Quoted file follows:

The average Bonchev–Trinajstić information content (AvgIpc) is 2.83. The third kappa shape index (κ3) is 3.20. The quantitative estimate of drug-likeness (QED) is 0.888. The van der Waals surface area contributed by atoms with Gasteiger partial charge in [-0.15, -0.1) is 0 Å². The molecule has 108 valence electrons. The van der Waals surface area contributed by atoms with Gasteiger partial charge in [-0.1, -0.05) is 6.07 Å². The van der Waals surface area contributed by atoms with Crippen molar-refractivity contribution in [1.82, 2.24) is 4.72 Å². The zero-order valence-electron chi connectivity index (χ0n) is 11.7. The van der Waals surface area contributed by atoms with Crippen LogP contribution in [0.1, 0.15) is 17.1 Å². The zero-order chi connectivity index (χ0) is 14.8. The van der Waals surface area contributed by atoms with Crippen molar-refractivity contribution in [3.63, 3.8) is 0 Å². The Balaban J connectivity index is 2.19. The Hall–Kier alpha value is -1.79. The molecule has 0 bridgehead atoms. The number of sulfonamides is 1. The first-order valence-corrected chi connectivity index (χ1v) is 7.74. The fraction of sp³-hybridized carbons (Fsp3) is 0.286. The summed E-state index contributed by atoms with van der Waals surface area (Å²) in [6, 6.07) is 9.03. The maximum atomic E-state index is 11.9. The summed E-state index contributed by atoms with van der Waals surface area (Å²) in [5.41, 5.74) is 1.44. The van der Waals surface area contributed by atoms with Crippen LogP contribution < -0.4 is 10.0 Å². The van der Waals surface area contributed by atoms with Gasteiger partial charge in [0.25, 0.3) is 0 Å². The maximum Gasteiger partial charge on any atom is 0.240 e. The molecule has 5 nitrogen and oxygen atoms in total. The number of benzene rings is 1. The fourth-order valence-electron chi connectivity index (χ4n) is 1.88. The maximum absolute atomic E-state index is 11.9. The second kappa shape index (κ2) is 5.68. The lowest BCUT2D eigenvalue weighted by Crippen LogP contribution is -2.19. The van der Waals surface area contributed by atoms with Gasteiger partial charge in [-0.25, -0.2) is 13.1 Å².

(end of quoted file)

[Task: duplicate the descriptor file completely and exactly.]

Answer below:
The average Bonchev–Trinajstić information content (AvgIpc) is 2.83. The third kappa shape index (κ3) is 3.20. The quantitative estimate of drug-likeness (QED) is 0.888. The van der Waals surface area contributed by atoms with Gasteiger partial charge in [-0.15, -0.1) is 0 Å². The molecule has 108 valence electrons. The van der Waals surface area contributed by atoms with Gasteiger partial charge in [-0.1, -0.05) is 6.07 Å². The van der Waals surface area contributed by atoms with Crippen molar-refractivity contribution in [1.82, 2.24) is 4.72 Å². The zero-order valence-electron chi connectivity index (χ0n) is 11.7. The van der Waals surface area contributed by atoms with Crippen LogP contribution in [0.1, 0.15) is 17.1 Å². The zero-order chi connectivity index (χ0) is 14.8. The van der Waals surface area contributed by atoms with Crippen molar-refractivity contribution in [3.63, 3.8) is 0 Å². The Balaban J connectivity index is 2.19. The Hall–Kier alpha value is -1.79. The molecule has 0 bridgehead atoms. The number of sulfonamides is 1. The first-order valence-corrected chi connectivity index (χ1v) is 7.74. The fraction of sp³-hybridized carbons (Fsp3) is 0.286. The summed E-state index contributed by atoms with van der Waals surface area (Å²) in [6, 6.07) is 9.03. The maximum atomic E-state index is 11.9. The summed E-state index contributed by atoms with van der Waals surface area (Å²) in [5.41, 5.74) is 1.44. The van der Waals surface area contributed by atoms with Crippen LogP contribution < -0.4 is 10.0 Å². The van der Waals surface area contributed by atoms with Gasteiger partial charge in [0.25, 0.3) is 0 Å². The maximum Gasteiger partial charge on any atom is 0.240 e. The molecule has 5 nitrogen and oxygen atoms in total. The number of benzene rings is 1. The fourth-order valence-electron chi connectivity index (χ4n) is 1.88. The maximum absolute atomic E-state index is 11.9. The second kappa shape index (κ2) is 5.68. The lowest BCUT2D eigenvalue weighted by Crippen LogP contribution is -2.19. The van der Waals surface area contributed by atoms with Gasteiger partial charge in [-0.25, -0.2) is 13.1 Å².